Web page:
Food giants making dishonest health claims, says CSPI

By Lorraine Heller

- Last updated on GMT

Related tags: Nutrition

Bogus health claims that are "commonplace" on dietary
supplements are now also being adopted by the food industry,
according to consumer group CSPI, which has urged an FDA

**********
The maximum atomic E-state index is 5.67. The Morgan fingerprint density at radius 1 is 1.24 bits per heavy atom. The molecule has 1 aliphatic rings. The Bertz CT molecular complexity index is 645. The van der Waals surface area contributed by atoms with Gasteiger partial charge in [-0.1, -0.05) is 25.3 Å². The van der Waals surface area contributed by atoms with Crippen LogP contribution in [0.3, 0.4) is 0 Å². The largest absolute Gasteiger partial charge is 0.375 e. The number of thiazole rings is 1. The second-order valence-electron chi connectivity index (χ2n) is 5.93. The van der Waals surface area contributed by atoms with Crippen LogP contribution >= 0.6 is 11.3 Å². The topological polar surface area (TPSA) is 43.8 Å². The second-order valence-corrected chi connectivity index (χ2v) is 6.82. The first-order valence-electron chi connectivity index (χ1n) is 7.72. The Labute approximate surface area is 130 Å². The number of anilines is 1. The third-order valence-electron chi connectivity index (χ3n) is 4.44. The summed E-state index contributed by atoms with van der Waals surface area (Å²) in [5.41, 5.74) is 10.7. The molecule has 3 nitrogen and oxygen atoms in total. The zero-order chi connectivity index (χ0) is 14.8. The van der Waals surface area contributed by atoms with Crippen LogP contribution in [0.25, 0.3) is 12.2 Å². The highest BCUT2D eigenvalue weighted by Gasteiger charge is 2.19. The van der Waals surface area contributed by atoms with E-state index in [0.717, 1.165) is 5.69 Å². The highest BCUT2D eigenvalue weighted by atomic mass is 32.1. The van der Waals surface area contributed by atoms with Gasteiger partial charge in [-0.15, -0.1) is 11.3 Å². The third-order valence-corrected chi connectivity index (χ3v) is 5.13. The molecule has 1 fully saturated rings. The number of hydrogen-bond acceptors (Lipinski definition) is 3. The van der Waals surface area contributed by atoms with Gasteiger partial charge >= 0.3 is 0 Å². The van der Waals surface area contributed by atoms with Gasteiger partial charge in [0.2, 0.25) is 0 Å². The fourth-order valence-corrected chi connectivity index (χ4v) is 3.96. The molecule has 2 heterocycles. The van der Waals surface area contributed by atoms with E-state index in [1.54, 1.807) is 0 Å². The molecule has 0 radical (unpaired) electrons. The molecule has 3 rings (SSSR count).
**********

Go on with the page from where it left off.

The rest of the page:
The Center for Food Safety in the Public Interest has again focused on high-profile food and beverage firms in its latest accusation: Kraft, General Mills, Dole, Coca-Cola and Sunsweet. These companies, it says, are marketing products using structure/function claims that dishonestly claim to protect immunity, nourish the brain, support a healthy digestive system, or protect cartilage and joints. In a letter sent yesterday to the US regulator - Food and Drug Administration (FDA) - the group urged it to issue warning letters to the companies in question. CSPI also requested that the agency produce a letter for the food industry that would clarify the substantiation standard for structure/function claims for foods. Finally, it asked for the establishment of a 'safe harbor' list of permissible structure/function claims for conventional foods. Structure/Function Claims​ Structure/function claims are most common on dietary supplement product, and are used to describe the role of a nutrient or ingredient intended to affect normal structure or functions of the human body. They cannot imply a link between the food and a disease or health condition, but they can characterize the means by which a nutrient maintains the body's functions. In addition, these claims can also be used to describe general well-being from consumption of a nutrient. An example would be: 'Fiber maintains bowel regularity'. Immunity ​ Immunity was one of the main claims under attack on the products highlighted by CSPI. These included Kraft's Crystal Light Immunity Berry Pomegranate drink and its Fruit2O Immunity enhanced Water Beverage. Crystal Light, said CSPI, falsely claims that its vitamins A, C and E will help 'maintain a healthy immune system'. "When companies claim their products will 'maintain a healthy immune system', consumers believe this means those products will help ward off disease. But while vitamins A, C, and E are important for the functioning of just about every system in the human body, there's little evidence to suggest that drinking Crystal Light will have any impact on the average person's immune system,"​ said the group. However, Kraft told that "there's substantial evidence that vitamins A, C and E play an important role in immune function. Current labeling regulations permit companies to communicate the basic benefits of these nutrients to consumers. In fact, we took great care to label this product within the current regulatory framework."​ The firm said its product label indicates that one serving provides at least 10 percent of the Daily Value of vitamins A, C and E, and that in the context of an overall diet, "this beverage should be considered one​ source - but not the only​ source - of these important nutrients." ​The firm also clarified that Fruit2O is no longer a Kraft product, after the company sold the brand almost a year ago. Extra healthy? ​ CSPI also criticized products that are "perfectly healthy in their own right",​ but that carry unrealistic label claims. General Mills' Green Giant Immunity Boost product falls within this category, it said. The product consists of frozen broccoli, carrots, pepper strips, and seasoning. According to CSPI, it is a healthy food but there is no evidence to support the claim that the product 'supports a healthy immune system', or provides an 'immunity boost' as it claims to. General Mills said: "It is well documented that vitamin A and vitamin C play a role in supporting immune function." "In the immunity boost product, Green Giant carefully selected vegetables that deliver 30 percent of the Daily Value for vitamin A and 50 percent of the Daily Value of vitamin C per serving. The blend is not fortified with vitamin A or C to reach these levels." "Food labeling rules allow a company to cite the basic benefits of these nutrients, and we labeled this product within that regulatory framework." ​ CSPI also criticizes Dole's Wildly Nutritious Tropical Fruit, which are frozen fruit slices that claim to enhance white blood cell function and protect the body against viruses and bacteria. Brains, guts and joints ​ Other claims that the advocacy group criticized were 'help nourish your brain' (Coca-Cola's Minute Maid Enhanced Juice Blend Omega-3 DHA Pomegranate Blueberry Flavored Blend of 5 Juices), 'keep your digestive system healthy' (Sunsweet PlumSmart for Digestive Health Plum Juice Extra with Fiber), and 'protect cartilage and joints' (Minute Maid Enhanced Juice Active 750 mg Glucosamine HCL). A spokesperson for Coca-Cola commented: "There is a wealth of sound science supporting the benefits of Omega-3 DHA, choline and vitamins B12, C and E in helping to support the brain and body, and ample, compelling evidence that glucosamine helps protect healthy cartilage and joints from the stress of normal daily activities. We stand by our claims. All Minute Maid products comply with applicable government regulations."​ To view CSPI's letter to FDA, click here​.

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